As part of my submissions for the Manchester homebrew expo in Manchester Beer Week at Beer Nouveau I brewed a Fullers Porter clone recipe.
This is one of my favourite commercial porter beers with great malty flavours and a hint of chocolate.
I used quite a few sources to put this recipe together and tried to stay as close to the information from Fullers website. A few substitutions had to be made for the bittering addition but I thought this would still get close to the real thing.
All Grain (23.00 l) ABV: 5.71 %
OG: 1.058 SG FG: 1.015 SG
IBUs: 33.0 IBUs Color: 52.5 EBC
- 4.50 kg – Pale Ale Malt
- 0.67 kg – Brown Malt
- 0.50 kg – Caramel/Crystal Malt -120L
- 0.20 kg – Crystal, Medium
- 0.15 kg – Chocolate Malt
- 0.10 kg – Wheat, Torrified
Mash In (66.7 C for 60 min, 2 min rise)
- Add 18.93 l of water at 75.3 C
1:02 hours – Mash Complete
Batch sparge with 3 steps (Drain mash tun, 9.88 l, 9.88 l) of 76.0 C water
0 min – Add Ingredients
- 42.9 g – Northdown – Boil 60 min (26.7 IBUs)
50 min – Add Ingredients
- 35.4 g – Fuggle – Boil 10 min (6.3 IBUs)
- 0.30 tsp – Irish Moss – Boil 10 min
1:00 hours – End of Boil
1 pkg – SafAle English Ale (DCL/Fermentis S-04)
Ale, Single Stage(One Stage)
Primary: 14 days at 19.4 C
Comparing mine to the real thing they were really close. The brown malt seemed to be the key factor. Mine had a bit more chocolate coming through and the commercial beer had a bit more caramel.
At the expo we were very lucky to be able to put our beers through a commercial pop up tap system from The Travelling Tap.
The Porter was named Feltham’s Threads and was on in between an American Amber I’d also brewed and the Imperial Stout from my earlier blog post. It was in good company with other beers from the Chorlton Homebrewers.
All in all it was received well and it was great to take part in another event hosted by Steve at Beer Nouveau.
Well, what a great Christmas and New Year that was!
To help celebrate, I kept good on my promise and made a shorter all grain brew to have a Porter ready for Christmas drinking
The Boil and Hop Additions
This was based on a recipe I had done back in May 2015 for a partial mash: part all grain – part liquid malt extract. I wanted to see if a smaller all grain batch would be any different, without the additional extract to bulk up the size of the batch. I had found that this had a slight twang to it – which seemed to be the one downside against getting a bigger batch in using the partial mash method.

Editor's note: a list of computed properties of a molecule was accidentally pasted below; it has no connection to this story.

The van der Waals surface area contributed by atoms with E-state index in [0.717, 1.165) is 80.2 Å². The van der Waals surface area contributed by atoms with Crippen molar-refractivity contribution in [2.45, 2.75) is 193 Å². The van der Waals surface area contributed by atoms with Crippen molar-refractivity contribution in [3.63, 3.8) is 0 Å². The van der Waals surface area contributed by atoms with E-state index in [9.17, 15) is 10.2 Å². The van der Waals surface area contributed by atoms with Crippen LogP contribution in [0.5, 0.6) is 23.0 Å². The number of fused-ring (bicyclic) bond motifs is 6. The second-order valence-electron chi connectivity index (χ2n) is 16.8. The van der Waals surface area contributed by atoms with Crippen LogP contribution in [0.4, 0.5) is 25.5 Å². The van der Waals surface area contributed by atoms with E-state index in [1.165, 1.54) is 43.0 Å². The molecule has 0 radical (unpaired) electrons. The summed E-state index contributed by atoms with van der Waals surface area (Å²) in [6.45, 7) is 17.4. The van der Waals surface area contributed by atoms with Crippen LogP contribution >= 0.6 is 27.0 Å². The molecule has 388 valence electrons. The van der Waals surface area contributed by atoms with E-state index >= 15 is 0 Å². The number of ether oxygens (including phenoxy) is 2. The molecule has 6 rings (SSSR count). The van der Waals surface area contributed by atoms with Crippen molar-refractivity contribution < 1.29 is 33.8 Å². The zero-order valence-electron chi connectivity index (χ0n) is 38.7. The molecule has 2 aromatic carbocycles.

I settled on the following BIAB recipe:
2.63kg Maris Otter
0.30kg Munich Malt
0.12kg Crystal 120
0.07kg Black Patent Malt
0.07kg Chocolate Malt
0.07kg Aromatic Malt
0.07kg Wheat Malt
0.07kg Carafa Special I
17 ltr Liquor
Mash @ 67C for 60mins
Sparge with 3-4 ltr @ 70C
15g Target (30mins)
11g Fuggles (15mins)
11g E.K Goldings (15mins)
11g Bramling Cross (15mins)
Pre Boil Gravity: 1044
Original Gravity: 1047
1 Pack of dry Windsor Danstar / Lallemande Yeast
Added 150g of a split of 50g each of demerara, muscovado and brown sugars (briefly boiled and cooled) during fermentation
Final Gravity: 1014
So to explain:
- I love Munich malt. It seems to end up in all my recipes. Don’t judge me – I have a favourite ingredient, ok?;
- This was more porter like than stout (my 2015 porter had verged more on the stout than porter side) so I was well pleased with this beer matching the style. The Carafa I is a de-husked roasted grain and this may have had an impact in keeping the harsher roast flavours in check;
- I really like Bramling Cross hops at the moment. They give a slight blackcurrant note to a beer and this was definitely evident in this. I could even suggest raising the late Bramling Cross addition to up this even more;
- I was off on my anticipated OG by quite a margin (I can’t rightly recall the numbers I was supposed to hit). I decided to add a few different brown sugars after the boil and once fermentation had started, to increase the alcohol level. I had read somewhere (mental note – one for a historic brewing post perhaps?) that porters had traditionally been brewed with a proportion of simple sugars and thought this would do well. I certainly could not taste anything off about this and it may have added something in the overall scheme of things;
- The Windsor yeast worked really well. I did re-hydrate it before pitching, and added some warmth during fermentation as it was so cold in the cellar (why did I not do a lager!);
- In a small barrel it carbonated well and was probably one of my best efforts yet. I bottled the other half in 500ml swing top bottles. I used carbonation drops but I think that the carbonation level was a little too much in the end.
- The head retention wasn’t great. It would pour well, but the head didn’t linger and certainly didn’t leave the lacing that you (or at least, I) want to see. I put the wheat malt in to supposedly help with this, and had stayed away from other adjuncts to avoid getting into Stout territory. I’ve found most of my brews have not had great head retention, and I’m not quite sure what to do to improve on this yet.
So to summarise: a great brew in the end although I was off my numbers. I have found the BIAB method to be a great start to All Grain, but my efficiency has been off and the constant watching of the mash temperature has probably played a big part in this, as has the crush of my grains.
The end result was brilliant and probably one of my most successful batches yet in terms of taste and drinkability. It even passed the “Dad” test – my Father and Father-in-Law both declaring it the one they have liked the best so far.
As seals of approval go, you can’t get much better than that.